Electronic Thesis and Dissertation Repository


Master of Arts




Peter George Jaffe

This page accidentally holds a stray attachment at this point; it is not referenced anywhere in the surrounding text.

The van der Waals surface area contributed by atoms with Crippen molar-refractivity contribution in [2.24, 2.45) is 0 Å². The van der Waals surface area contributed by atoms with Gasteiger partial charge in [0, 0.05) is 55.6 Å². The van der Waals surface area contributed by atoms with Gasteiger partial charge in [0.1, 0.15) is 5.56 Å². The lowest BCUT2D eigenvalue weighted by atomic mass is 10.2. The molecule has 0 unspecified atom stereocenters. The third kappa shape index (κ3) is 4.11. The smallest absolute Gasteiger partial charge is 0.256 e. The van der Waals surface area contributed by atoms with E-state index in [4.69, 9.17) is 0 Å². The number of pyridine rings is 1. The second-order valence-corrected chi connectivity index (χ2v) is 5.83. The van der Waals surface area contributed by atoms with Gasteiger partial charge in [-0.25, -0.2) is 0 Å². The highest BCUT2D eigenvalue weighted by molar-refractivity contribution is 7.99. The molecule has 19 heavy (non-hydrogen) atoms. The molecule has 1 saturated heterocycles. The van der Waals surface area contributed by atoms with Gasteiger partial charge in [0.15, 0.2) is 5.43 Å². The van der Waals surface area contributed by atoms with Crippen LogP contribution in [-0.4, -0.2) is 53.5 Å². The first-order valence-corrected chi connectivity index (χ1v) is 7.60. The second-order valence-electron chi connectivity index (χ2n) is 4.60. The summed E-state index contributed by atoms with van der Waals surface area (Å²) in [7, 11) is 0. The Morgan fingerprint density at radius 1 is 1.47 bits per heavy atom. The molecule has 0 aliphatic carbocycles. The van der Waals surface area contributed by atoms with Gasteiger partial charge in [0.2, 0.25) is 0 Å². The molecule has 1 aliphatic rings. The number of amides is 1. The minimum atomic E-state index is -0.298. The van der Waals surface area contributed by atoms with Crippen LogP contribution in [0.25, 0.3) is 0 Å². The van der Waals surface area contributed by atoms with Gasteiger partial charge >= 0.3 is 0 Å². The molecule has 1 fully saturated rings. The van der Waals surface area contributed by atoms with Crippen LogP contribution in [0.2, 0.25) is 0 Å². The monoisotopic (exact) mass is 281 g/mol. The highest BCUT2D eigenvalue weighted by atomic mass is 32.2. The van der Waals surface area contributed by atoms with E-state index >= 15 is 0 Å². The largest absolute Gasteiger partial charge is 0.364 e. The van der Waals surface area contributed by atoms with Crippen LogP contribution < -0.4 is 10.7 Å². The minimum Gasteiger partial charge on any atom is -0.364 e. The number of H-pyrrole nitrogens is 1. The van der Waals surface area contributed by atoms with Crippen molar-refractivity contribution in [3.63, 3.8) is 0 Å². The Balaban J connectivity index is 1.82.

Violence against women and girls is a global burden that requires increased action, especially among males. Although the engagement of males in violence prevention programs have recently spiked, there is minimal evidence that outlines positive changes in males’ attitudes and behaviours when addressing violence against women and girls. The present study examined high school boys’ experiences of a one-day violence against women prevention program with respect to their attitudes and intentions to address violence against women and girls. Guided by the Transtheoretical Model for Behaviour Change and the theory of Moral Disengagement, a pre-event questionnaire was utilized to assess 156 southwestern Ontario high school boys’ attitudes about violence against women, and a post-event questionnaire assessed their level of satisfaction with the event, and their intentions to engage with the issue. Five post-event focus groups were conducted with twenty-five participants to contextualize the pre- and post- event questionnaires. Key findings revealed that many of the participants were aware of the issue of violence against women and girls, and felt responsible, and felt that they had a role to play. Participants’ self-reported defensiveness was not related to their overall event satisfaction. Participants’ favourable attitudes and overall event satisfaction ratings predicted their willingness to raise awareness in their schools. Given these findings, future research may benefit from a more randomized sample of participants. Future prevention programs may benefit from more complex questionnaires that address adolescent males’ attitudes and intentions about violence against women, and utilize post-tests that assess male participants’ behaviour when addressing violence against women.